I enjoyed Dean Isrealite's last movie, the time-travelling teenager movie 'Project Almanac'. I liked the characters, thought the dialogue was well-written, but the ending ruined it for me. It was like they either ran out of time or money and the movie just fell off at the end. I went from being pleasantly surprised that Michael Bay had something to do with this to being confused, not that Michael Bay made a disappointing movie, but as to what happened at the end.
Well, running out of budget was no problem for Dean Isrealite's latest movie 'Power Rangers', which contains the most obvious product placement for Krispy Kreme Donuts that you have seen since Chris Rock suggested their donuts have crack in them. Literally, the crystal that Rita Repulsa is looking for during the whole movie is buried under the Krispy Kreme ("Krakky Kreme?") in Angel Grove. And the kids hang out there (it IS a small town), practicing some of their kung fu moves by trying to snatch donuts away from each other on the end of forks. A "wax on, wax off" for the new generation.
This new version of 'Power Rangers' (based, of course, on the campy 90's kids show) contains the same kind of well-developed teen characters that 'Project Almanac' had, almost as though Dean wanted to finish his movie. "Dinosaur robots??? Cool??? Why not?" Fans of 80's movies will make comparisons between this movie and 'Breakfast Club', especially since all of these soon-to-be superheroes meet during Saturday detention. And the plot revolves around their characters having to bond and work together as a team. They don't "morph" into their iconic, multi-colored suits if they don't. But instead of writing a letter to the teacher (or to Zordon) about being "the geek, the brain, the spaz etc." they fight monsters and save the town.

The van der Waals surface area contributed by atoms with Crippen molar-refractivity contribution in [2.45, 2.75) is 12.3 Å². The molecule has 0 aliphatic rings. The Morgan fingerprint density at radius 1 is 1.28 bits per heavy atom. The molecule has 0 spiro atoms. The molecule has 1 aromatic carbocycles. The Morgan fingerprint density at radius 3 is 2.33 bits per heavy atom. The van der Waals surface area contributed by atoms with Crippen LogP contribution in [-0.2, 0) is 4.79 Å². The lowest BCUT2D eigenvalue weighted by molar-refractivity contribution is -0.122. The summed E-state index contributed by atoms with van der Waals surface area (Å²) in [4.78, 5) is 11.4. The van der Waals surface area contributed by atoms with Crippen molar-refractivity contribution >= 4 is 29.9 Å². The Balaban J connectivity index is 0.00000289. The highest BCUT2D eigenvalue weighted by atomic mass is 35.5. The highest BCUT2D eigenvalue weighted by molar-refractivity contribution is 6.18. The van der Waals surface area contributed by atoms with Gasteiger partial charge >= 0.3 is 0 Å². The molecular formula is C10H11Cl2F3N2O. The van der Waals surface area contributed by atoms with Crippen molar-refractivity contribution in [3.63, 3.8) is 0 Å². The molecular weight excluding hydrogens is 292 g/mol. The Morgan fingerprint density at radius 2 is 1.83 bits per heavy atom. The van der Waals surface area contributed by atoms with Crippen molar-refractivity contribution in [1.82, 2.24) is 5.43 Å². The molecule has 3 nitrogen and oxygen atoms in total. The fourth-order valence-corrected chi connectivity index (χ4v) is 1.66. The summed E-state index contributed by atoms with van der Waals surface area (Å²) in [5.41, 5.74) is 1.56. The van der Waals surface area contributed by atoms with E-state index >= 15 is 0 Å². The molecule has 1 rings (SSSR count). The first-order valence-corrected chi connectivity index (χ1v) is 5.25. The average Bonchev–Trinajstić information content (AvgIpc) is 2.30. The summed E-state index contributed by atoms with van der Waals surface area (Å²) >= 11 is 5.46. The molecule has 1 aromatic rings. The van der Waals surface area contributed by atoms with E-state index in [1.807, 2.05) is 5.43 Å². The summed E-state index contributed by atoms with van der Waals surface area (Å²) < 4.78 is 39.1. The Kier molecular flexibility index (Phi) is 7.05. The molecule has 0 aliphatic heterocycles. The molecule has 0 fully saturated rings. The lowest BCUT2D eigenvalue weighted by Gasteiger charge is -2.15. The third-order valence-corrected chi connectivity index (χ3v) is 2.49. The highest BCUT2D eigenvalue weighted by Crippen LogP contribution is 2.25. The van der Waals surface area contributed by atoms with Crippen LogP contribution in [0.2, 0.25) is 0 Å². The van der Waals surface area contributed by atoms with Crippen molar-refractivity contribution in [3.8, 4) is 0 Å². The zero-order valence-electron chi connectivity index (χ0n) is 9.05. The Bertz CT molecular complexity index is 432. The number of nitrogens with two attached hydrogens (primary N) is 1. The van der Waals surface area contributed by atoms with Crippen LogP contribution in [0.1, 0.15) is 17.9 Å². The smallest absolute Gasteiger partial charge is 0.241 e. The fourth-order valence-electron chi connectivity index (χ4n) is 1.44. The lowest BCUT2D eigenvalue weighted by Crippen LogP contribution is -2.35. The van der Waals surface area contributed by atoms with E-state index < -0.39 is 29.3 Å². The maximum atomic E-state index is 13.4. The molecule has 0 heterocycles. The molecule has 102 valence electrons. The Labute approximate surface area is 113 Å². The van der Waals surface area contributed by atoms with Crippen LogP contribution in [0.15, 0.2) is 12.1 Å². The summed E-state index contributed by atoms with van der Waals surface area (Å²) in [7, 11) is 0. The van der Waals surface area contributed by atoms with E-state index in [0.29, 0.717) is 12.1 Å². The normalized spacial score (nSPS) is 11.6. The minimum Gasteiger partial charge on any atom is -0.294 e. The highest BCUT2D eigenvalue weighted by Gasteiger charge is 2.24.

Fans of the original show might not like the fact that these heroes do not show up in their iconic armor suits until the end of the movie, but that is what I liked about it. As I mentioned in my last blog post, I don't have a nostalgic pull towards these characters because I did not grow up with the show, so I was "just" looking for a good movie...and I got one. I liked the fact that this movie is a teen drama with sci-fi elements sprinkled in and then all the "wham bam" stuff shows up at the end when the putty hits the fan.
I liked the fact that Billy the Blue Ranger was autistic, for personal reasons. I liked being represented and seeing how nice Jason the Red Ranger would be to me if we ever met. I liked that these characters all felt like real, mischievous kids that I grew up with in the 90's, when I was in high school and too old to be watching the original show. These are truly "teenagers with attitudes", not the goody-two shoes kids that you may remember from the show. You will be able to relate to at least one of these characters. The movie still has positive messages about the importance of trying to understand one another...but without being preachy like the show tended to be.
The sci-fi elements (power coins, Zordon, Alpha 5) are introduced little by little and do get a little over-the-top. But, it doesn't take you out of the movie because you are already invested in these characters and want to see them succeed. Also, since the original show was a little over the top, the filmmakers were trying not to alienate long-time fans. They just gave the characters more backstory and grounded it in a more serious world, before they donned colorful costumes and started driving around in robot dinosaurs...and it works. It all gels together. All of the young actors who play the Rangers are great and Elizabeth Banks is great as (yes, over-the-top) villain Rita Repulsa. Same with Bryan Cranston as Zordon and Bill Hader doing the voice of Alpha 5.
Not sure if long-time fans will disagree, but I liked it. This was the serious, but still-quippy take that I would have loved to see in a TMNT movie. Now, THAT was something I grew up with.
RATING: 3.5 Zords out of 5
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